During her junior year she interned with Villanova Athletics, where she ran social media for the men’s and women’s basketball teams, men’s lacrosse, and football. After graduation, she went on to work as a game host and a social media manager in addition to other duties for the minor league baseball team, the Hartford Yard Goats.
Jackson has gone on to work in public relations for professional teams, doing a stint with the Philadelphia Wings, the city’s professional lacrosse team, before landing her current role with the Halifax Thunderbirds, a professional lacrosse team in Canada.
Since she’s worked with relatively young teams, Jackson has the unique experience of helping all three teams she’s worked for build a PR strategy from the ground up. “Opening day for all three teams was an amazing milestone for both the teams and myself,” she said.
Athletics isn’t just a passionate career choice, it’s woven into the fabric of Jackson’s everyday life. Her husband played lacrosse at the University of Michigan and went on to play professionally. The couple gave their first child the middle name “Maize” after the University of Michigan’s colors.
Jackson will be speaking about her career and post-graduation life on an upcoming episode of the Life After Ursinus podcast.
Like Jackson, Dave Mendelsohn ’19 got his start doing communications for the Ursinus athletics department. In that role, he kept score and broadcasted games for nearly every team at UC, while also covering games as the sports editor for The Grizzly.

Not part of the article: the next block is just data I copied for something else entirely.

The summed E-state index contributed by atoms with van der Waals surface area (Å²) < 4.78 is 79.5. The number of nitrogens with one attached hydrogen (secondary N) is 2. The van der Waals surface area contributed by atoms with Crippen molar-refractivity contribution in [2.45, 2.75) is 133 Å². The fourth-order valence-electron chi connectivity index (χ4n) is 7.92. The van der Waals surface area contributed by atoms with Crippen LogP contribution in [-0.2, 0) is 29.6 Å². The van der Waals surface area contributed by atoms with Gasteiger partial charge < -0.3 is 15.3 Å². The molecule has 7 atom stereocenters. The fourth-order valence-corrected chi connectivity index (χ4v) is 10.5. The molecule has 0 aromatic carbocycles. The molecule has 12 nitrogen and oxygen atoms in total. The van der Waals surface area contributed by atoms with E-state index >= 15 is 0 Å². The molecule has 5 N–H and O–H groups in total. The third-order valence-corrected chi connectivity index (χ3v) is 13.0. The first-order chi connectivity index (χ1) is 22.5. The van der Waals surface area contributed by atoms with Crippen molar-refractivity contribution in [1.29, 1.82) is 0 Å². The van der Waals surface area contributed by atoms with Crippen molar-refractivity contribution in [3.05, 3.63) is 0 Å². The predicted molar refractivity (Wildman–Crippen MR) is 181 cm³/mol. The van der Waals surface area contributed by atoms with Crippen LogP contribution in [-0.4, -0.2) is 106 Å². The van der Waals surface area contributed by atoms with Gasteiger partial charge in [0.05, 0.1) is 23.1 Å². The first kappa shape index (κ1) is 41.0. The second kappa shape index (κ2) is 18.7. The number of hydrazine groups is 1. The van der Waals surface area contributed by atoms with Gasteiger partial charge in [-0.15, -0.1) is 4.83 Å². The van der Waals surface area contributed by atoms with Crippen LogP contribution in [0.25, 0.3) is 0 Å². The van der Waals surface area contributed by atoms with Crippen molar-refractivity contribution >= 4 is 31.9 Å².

His work with Ursinus Athletics led to a job at Franklin & Marshall, and now to a job producing the Talkin’ Yanks and Talkin’ Baseball podcasts for Jomboy Media. Through his work, he got to attend the World Series in Dallas and he has become friends and colleagues with former Minnesota Twins and Philadelphia Phillies player Trevor Plouffe.
“In high school, I listened to sports podcasts every day and fell in love with the craft of talking about sports,” Mendelsohn said.
“Even though I don’t do much writing anymore, writing and editing for The Grizzly taught me so many of the skills that I use here. In that role and this one, I’ve learned to just crank out content.”
Career in Athletics? Just What the Doctor Ordered
For Cristin Mathew ’06, a career in sports medicine emerged after he faced an injury as a football player in high school.
“I had five surgeries to reconstruct my knee,” Mathew said. “As a former athlete who endured a significant injury and recovery process, I have better insight into the psyche of an athlete.”
During his time at Ursinus, Mathew kept busy: participating in student government, serving as a resident advisor, and playing on the men’s rugby team, all while volunteering his time on weekends to work as a rehab aide in a local hospital. He went on to graduate from Edward Via Virginia College of Osteopathic Medicine in 2012. Now, he works as an orthopedic surgeon sports medicine specialist at All American Orthopedics and Sports Medicine Institute.
In this position, he’s worked with high school and professional teams and he even worked on the medical staff for the Houston Astros during the World Series earlier in his career.
“It was an amazing experience to work with the team and be in the stadium during the first World Series game win for the city,” Mathew said. “Athletes are a special patient population that are highly motivated. I enjoy working with patients […] that push themselves to recovery.”